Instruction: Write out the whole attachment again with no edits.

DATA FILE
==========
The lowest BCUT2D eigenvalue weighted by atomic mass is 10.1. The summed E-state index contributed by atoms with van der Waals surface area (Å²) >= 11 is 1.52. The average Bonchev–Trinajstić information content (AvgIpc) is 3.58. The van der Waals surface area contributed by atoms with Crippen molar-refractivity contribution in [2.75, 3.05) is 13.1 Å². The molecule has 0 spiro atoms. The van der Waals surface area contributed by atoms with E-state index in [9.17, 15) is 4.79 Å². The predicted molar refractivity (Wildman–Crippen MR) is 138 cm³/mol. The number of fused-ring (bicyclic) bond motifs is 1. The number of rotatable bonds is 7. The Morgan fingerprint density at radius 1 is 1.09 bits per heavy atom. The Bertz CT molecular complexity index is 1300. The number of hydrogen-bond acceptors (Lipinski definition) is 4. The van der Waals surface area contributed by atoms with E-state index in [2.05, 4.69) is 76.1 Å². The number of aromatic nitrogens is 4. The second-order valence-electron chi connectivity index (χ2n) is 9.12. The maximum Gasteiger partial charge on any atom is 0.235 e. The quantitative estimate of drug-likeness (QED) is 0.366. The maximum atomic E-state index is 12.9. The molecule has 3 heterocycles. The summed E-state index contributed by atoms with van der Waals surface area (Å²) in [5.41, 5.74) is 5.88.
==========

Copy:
The lowest BCUT2D eigenvalue weighted by atomic mass is 10.1. The summed E-state index contributed by atoms with van der Waals surface area (Å²) >= 11 is 1.52. The average Bonchev–Trinajstić information content (AvgIpc) is 3.58. The van der Waals surface area contributed by atoms with Crippen molar-refractivity contribution in [2.75, 3.05) is 13.1 Å². The molecule has 0 spiro atoms. The van der Waals surface area contributed by atoms with E-state index in [9.17, 15) is 4.79 Å². The predicted molar refractivity (Wildman–Crippen MR) is 138 cm³/mol. The number of fused-ring (bicyclic) bond motifs is 1. The number of rotatable bonds is 7. The Morgan fingerprint density at radius 1 is 1.09 bits per heavy atom. The Bertz CT molecular complexity index is 1300. The number of hydrogen-bond acceptors (Lipinski definition) is 4. The van der Waals surface area contributed by atoms with E-state index in [2.05, 4.69) is 76.1 Å². The number of aromatic nitrogens is 4. The second-order valence-electron chi connectivity index (χ2n) is 9.12. The maximum Gasteiger partial charge on any atom is 0.235 e. The quantitative estimate of drug-likeness (QED) is 0.366. The maximum atomic E-state index is 12.9. The molecule has 3 heterocycles. The summed E-state index contributed by atoms with van der Waals surface area (Å²) in [5.41, 5.74) is 5.88.